- A Collaborative Effort: Working with the Asia Library to Better Preserve Their Collections - Ikumi Crocoll (Preservation & Conservation) - I am a current student of the School of Information and a University Library Associate (ULA) of the Special Collections Library and the Department of Preservation & Conservation. One of my current projects as a ULA is working with the Asia Library’s collection to create a report on the current preservation state of its materials and on what further preservation needs should be met if possible. This project highlights the collaborative nature of what Preservation does, as I have had to reach out to various staff from the Asia Library, Facilities, and the Buhr Shelving Facility. Other highlights have included taking measurements of environmental conditions, inspecting insect damage, discovering books that may be from the 17th century in the Buhr Stacks, and learning about the makeup of East Asian books. It is the hope that the report will give the Asia Library practical advice on ways to help their collections survive over time.
- Challenges in Implementing E-Books for Interlibrary Loan - Merrie Fuller & Ralph Johnson (MLibrary Document Delivery) - Loaning a book to a patron at another institution is physically and legally simple. Loaning an e-book is much more difficult if not impossible. Systems do not allow it; licenses restrict it. Can you print the e-book and send a hard-copy? This is neither green nor efficient. Can you download the e-book and send it? License limit this like crazy, while current technology makes what we are allowed to do inefficient and requires much staff time and attention. We will demonstrate obstacles with a variety of vendors, and discuss how collection management strategies that rely on interlibrary loan will be impacted by e-books in the future.
- Demystifying 3D Printing - Shawn O'Grady (Digital Media Commons) - The advancement of computer-based design technologies has made the development of complex designs easier for students and educators, but the skills needed to realize it in physical form would be a tremendous distraction from the design process effectively limiting the number of revisions made and even whether certain concepts are considered. 3D Printing (3DP), a low cost form of Additive Manufacturing, works towards reducing the disconnect between digital design and the building of physical prototypes by allowing the student to “print” their 3D object.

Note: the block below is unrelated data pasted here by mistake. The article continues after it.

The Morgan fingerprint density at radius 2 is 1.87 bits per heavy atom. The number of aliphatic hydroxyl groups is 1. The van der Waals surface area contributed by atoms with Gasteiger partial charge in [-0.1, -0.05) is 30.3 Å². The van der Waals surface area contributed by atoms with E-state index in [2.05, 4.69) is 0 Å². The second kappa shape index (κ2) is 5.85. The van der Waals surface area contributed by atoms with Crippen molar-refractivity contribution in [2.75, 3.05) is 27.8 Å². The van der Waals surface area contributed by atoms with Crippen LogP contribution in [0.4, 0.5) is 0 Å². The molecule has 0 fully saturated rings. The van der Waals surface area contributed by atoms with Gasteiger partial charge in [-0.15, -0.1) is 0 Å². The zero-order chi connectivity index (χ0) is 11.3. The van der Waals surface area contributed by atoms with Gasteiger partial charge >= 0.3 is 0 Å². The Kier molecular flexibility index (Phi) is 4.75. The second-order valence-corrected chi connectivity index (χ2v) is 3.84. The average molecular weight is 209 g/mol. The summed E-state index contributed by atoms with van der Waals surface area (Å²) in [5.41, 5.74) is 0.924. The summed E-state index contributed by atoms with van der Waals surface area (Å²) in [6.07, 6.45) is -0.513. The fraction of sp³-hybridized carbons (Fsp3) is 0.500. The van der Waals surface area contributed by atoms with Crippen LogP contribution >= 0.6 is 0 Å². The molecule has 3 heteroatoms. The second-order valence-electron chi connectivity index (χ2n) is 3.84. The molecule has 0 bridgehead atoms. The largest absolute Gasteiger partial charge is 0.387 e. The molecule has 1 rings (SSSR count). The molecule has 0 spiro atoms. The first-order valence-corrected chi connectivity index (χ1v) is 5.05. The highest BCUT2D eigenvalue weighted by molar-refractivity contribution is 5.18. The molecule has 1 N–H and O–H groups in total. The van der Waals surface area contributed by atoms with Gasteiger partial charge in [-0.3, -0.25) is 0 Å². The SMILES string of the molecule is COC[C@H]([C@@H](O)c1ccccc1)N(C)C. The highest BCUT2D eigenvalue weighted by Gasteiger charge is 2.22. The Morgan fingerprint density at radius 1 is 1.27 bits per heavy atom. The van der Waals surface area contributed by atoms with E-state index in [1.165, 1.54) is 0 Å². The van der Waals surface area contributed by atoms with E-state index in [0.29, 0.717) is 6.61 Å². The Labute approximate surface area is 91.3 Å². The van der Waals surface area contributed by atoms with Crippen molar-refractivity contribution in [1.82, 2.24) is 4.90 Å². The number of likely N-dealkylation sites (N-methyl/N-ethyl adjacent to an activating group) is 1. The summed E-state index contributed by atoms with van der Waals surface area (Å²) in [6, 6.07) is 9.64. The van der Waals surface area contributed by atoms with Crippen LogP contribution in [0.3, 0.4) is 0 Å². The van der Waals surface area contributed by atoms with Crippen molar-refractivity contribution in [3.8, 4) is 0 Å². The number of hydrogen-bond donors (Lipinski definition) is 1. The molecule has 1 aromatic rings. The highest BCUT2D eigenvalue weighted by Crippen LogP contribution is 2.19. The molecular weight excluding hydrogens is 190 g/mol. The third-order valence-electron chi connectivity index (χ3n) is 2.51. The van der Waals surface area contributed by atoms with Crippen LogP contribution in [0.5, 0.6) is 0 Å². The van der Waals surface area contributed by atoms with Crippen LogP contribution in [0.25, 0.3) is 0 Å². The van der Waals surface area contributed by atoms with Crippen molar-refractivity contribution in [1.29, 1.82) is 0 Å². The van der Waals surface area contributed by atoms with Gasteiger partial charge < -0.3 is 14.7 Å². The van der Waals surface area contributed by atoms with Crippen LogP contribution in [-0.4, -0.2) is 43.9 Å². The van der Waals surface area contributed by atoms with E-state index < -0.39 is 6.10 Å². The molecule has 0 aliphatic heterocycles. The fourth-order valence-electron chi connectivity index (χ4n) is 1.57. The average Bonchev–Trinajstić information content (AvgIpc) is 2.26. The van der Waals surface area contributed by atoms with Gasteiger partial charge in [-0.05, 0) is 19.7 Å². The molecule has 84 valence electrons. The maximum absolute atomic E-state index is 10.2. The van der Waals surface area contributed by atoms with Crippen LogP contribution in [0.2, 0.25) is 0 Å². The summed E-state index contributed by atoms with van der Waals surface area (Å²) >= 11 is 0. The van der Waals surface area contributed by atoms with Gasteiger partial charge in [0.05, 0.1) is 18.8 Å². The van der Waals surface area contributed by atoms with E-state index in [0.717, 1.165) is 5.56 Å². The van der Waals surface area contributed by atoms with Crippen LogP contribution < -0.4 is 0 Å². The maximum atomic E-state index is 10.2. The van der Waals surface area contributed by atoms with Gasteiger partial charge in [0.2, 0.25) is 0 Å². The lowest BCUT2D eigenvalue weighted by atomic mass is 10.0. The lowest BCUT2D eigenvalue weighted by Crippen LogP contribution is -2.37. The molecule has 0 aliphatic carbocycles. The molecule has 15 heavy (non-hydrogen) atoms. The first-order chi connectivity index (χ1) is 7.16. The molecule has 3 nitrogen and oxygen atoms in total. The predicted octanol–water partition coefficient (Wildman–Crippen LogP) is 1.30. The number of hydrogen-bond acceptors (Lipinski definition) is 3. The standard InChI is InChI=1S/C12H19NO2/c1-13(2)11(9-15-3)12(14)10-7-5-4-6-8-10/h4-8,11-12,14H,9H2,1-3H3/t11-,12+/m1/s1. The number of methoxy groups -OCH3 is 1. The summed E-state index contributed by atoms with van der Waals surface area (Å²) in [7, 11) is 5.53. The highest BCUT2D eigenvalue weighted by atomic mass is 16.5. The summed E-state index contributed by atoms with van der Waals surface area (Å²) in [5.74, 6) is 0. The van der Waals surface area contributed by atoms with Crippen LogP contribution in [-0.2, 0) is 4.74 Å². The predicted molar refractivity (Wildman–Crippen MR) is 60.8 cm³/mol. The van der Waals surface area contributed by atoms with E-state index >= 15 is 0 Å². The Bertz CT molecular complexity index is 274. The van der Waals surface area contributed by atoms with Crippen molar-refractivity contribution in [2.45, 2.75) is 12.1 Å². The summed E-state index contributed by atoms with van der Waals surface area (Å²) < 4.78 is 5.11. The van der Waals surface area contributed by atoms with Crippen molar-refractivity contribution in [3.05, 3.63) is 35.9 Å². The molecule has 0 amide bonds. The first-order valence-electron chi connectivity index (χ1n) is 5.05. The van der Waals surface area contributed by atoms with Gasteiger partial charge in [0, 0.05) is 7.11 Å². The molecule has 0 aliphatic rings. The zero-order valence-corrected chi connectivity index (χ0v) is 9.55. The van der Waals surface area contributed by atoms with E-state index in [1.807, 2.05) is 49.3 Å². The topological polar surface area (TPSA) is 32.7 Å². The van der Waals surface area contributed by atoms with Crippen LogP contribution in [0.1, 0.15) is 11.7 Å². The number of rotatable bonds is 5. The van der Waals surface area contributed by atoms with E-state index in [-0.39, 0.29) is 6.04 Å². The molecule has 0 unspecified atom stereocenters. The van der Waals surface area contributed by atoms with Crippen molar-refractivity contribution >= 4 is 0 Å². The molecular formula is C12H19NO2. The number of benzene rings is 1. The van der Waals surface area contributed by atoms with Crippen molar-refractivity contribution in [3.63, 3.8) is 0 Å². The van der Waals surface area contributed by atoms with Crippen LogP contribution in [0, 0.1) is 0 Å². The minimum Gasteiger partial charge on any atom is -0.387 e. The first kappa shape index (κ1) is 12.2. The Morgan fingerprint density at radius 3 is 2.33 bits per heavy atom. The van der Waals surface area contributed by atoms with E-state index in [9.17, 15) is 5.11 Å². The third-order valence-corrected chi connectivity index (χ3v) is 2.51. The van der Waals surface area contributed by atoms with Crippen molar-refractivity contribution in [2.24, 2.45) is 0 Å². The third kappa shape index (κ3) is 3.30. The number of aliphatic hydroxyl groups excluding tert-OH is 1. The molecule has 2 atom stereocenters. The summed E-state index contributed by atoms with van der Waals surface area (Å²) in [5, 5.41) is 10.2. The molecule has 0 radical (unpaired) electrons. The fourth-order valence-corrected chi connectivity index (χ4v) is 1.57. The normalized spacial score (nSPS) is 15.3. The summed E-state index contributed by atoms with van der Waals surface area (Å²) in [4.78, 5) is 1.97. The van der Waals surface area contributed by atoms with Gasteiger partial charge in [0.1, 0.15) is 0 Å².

- ChemReader Project and faculty-librarian collaboration in research - Ye Li (Research/Science, Engineering and Data) - Collaborating with faculty members on cheminformatics projects such as the ChemReader project poses opportunities for Ye to apply her expertise in both Chemistry and Information Science. The goal of the ChemReader project is to develop an automated system annotating chemical databases by recognizing chemical structure diagrams in research articles and linking the articles to chemical entries in the database. The software tool, ChemReader, has been developed in the labs of Professor Kazuhiro Saitou and Professor Gustavo Rosania. Currently, Ye is collaborating with the two labs to improve the performance of ChemReader with a collection of biomedical research articles and analyze the collection statistically to reveal how chemicals are referred to in biomedical literature. In the lightening talk, Ye will also briefly discuss librarians' unique role in facilitating interdisciplinary and collaborative research on campus.
- A Citation Analysis of the Literature used in Kinesiology - Marija Freeland (User Information and Discovery Services) - Four of us are examining the citations in a number of kinesiology journals as well as the citations in Kinesiology faculty publications to answer questions about the information sources used by researchers in kinesiology. We are looking at the format of items cited, the age, the publishers, where the items were published and other such questions. We also want to find out how these citation patterns differ among the four sections of Kinesiology and whether the citation patterns in the journal articles differ from the citation patterns among the UM Kinesiology faculty.
- “Who’s Doing Portfolios?” : Learning About Our Portfolio Population Through an Annual Census - Carrie Luke (Technology Integration Group) - Attendees will learn how the MPortfolio team developed and disseminated a census to more systematically learn about portfolio work on our campus with the goal of building community, promoting collaboration, and sharing resources. Some aggregate census results and questions will also be shared.